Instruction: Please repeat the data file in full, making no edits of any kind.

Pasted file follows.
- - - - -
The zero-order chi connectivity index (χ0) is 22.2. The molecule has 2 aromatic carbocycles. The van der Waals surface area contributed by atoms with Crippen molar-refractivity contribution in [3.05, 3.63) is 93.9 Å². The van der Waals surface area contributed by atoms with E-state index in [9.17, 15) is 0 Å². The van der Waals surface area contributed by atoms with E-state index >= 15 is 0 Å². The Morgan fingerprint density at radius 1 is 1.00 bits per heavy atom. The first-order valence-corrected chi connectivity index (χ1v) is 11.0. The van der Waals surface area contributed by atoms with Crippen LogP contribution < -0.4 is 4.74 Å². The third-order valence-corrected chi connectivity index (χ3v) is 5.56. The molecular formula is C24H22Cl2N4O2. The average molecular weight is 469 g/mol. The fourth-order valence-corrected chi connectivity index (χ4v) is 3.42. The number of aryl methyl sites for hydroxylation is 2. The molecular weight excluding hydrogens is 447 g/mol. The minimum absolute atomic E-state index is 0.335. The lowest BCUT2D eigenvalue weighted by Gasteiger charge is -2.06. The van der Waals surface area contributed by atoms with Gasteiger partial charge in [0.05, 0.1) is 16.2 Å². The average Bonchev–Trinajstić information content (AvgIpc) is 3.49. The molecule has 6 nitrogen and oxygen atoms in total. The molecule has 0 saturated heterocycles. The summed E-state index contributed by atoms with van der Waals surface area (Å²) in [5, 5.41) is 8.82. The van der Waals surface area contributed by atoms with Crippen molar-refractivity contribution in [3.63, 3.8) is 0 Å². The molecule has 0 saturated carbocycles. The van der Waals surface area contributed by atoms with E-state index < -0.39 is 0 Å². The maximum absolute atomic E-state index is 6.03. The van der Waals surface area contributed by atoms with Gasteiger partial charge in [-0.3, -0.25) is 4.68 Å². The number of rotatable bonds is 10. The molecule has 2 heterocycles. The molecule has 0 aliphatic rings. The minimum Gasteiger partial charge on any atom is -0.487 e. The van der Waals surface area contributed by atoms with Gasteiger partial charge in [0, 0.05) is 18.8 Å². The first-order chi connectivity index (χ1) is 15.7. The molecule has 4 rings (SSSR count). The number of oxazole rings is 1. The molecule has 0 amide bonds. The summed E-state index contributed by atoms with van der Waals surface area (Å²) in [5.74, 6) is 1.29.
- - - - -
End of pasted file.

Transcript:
The zero-order chi connectivity index (χ0) is 22.2. The molecule has 2 aromatic carbocycles. The van der Waals surface area contributed by atoms with Crippen molar-refractivity contribution in [3.05, 3.63) is 93.9 Å². The van der Waals surface area contributed by atoms with E-state index in [9.17, 15) is 0 Å². The van der Waals surface area contributed by atoms with E-state index >= 15 is 0 Å². The Morgan fingerprint density at radius 1 is 1.00 bits per heavy atom. The first-order valence-corrected chi connectivity index (χ1v) is 11.0. The van der Waals surface area contributed by atoms with Crippen LogP contribution < -0.4 is 4.74 Å². The third-order valence-corrected chi connectivity index (χ3v) is 5.56. The molecular formula is C24H22Cl2N4O2. The average molecular weight is 469 g/mol. The fourth-order valence-corrected chi connectivity index (χ4v) is 3.42. The number of aryl methyl sites for hydroxylation is 2. The molecular weight excluding hydrogens is 447 g/mol. The minimum absolute atomic E-state index is 0.335. The lowest BCUT2D eigenvalue weighted by Gasteiger charge is -2.06. The van der Waals surface area contributed by atoms with Gasteiger partial charge in [0.05, 0.1) is 16.2 Å². The average Bonchev–Trinajstić information content (AvgIpc) is 3.49. The molecule has 6 nitrogen and oxygen atoms in total. The molecule has 0 saturated heterocycles. The summed E-state index contributed by atoms with van der Waals surface area (Å²) in [5, 5.41) is 8.82. The van der Waals surface area contributed by atoms with Crippen molar-refractivity contribution in [3.63, 3.8) is 0 Å². The molecule has 0 saturated carbocycles. The van der Waals surface area contributed by atoms with E-state index < -0.39 is 0 Å². The maximum absolute atomic E-state index is 6.03. The van der Waals surface area contributed by atoms with Gasteiger partial charge in [-0.3, -0.25) is 4.68 Å². The number of rotatable bonds is 10. The molecule has 2 heterocycles. The molecule has 0 aliphatic rings. The minimum Gasteiger partial charge on any atom is -0.487 e. The van der Waals surface area contributed by atoms with Gasteiger partial charge in [0, 0.05) is 18.8 Å². The first-order chi connectivity index (χ1) is 15.7. The molecule has 4 rings (SSSR count). The number of oxazole rings is 1. The molecule has 0 amide bonds. The summed E-state index contributed by atoms with van der Waals surface area (Å²) in [5.74, 6) is 1.29.